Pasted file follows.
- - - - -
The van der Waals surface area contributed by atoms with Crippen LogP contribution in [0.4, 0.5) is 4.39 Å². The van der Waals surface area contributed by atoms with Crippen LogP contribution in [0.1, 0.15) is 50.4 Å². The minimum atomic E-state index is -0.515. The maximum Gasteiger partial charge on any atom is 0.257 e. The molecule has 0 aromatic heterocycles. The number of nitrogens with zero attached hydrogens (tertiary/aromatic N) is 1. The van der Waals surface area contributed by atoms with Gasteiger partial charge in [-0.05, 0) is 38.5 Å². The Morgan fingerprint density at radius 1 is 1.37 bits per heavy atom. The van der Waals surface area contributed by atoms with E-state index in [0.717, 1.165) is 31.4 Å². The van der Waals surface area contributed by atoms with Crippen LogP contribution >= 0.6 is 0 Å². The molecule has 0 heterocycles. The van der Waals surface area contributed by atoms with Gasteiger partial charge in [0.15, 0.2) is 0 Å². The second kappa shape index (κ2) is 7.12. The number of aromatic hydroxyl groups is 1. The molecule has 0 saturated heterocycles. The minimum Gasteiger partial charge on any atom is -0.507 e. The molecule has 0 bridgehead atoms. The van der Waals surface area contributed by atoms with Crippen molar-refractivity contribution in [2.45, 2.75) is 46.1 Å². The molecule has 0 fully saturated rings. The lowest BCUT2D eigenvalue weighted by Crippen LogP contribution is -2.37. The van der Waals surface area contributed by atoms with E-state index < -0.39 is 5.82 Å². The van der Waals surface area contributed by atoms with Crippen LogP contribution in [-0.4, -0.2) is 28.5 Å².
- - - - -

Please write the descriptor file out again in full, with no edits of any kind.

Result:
The van der Waals surface area contributed by atoms with Crippen LogP contribution in [0.4, 0.5) is 4.39 Å². The van der Waals surface area contributed by atoms with Crippen LogP contribution in [0.1, 0.15) is 50.4 Å². The minimum atomic E-state index is -0.515. The maximum Gasteiger partial charge on any atom is 0.257 e. The molecule has 0 aromatic heterocycles. The number of nitrogens with zero attached hydrogens (tertiary/aromatic N) is 1. The van der Waals surface area contributed by atoms with Gasteiger partial charge in [-0.05, 0) is 38.5 Å². The Morgan fingerprint density at radius 1 is 1.37 bits per heavy atom. The van der Waals surface area contributed by atoms with E-state index in [0.717, 1.165) is 31.4 Å². The van der Waals surface area contributed by atoms with Crippen LogP contribution >= 0.6 is 0 Å². The molecule has 0 heterocycles. The van der Waals surface area contributed by atoms with Gasteiger partial charge in [0.15, 0.2) is 0 Å². The second kappa shape index (κ2) is 7.12. The number of aromatic hydroxyl groups is 1. The molecule has 0 saturated heterocycles. The minimum Gasteiger partial charge on any atom is -0.507 e. The molecule has 0 bridgehead atoms. The van der Waals surface area contributed by atoms with Crippen molar-refractivity contribution in [2.45, 2.75) is 46.1 Å². The molecule has 0 fully saturated rings. The lowest BCUT2D eigenvalue weighted by Crippen LogP contribution is -2.37. The van der Waals surface area contributed by atoms with E-state index < -0.39 is 5.82 Å². The van der Waals surface area contributed by atoms with Crippen LogP contribution in [-0.4, -0.2) is 28.5 Å².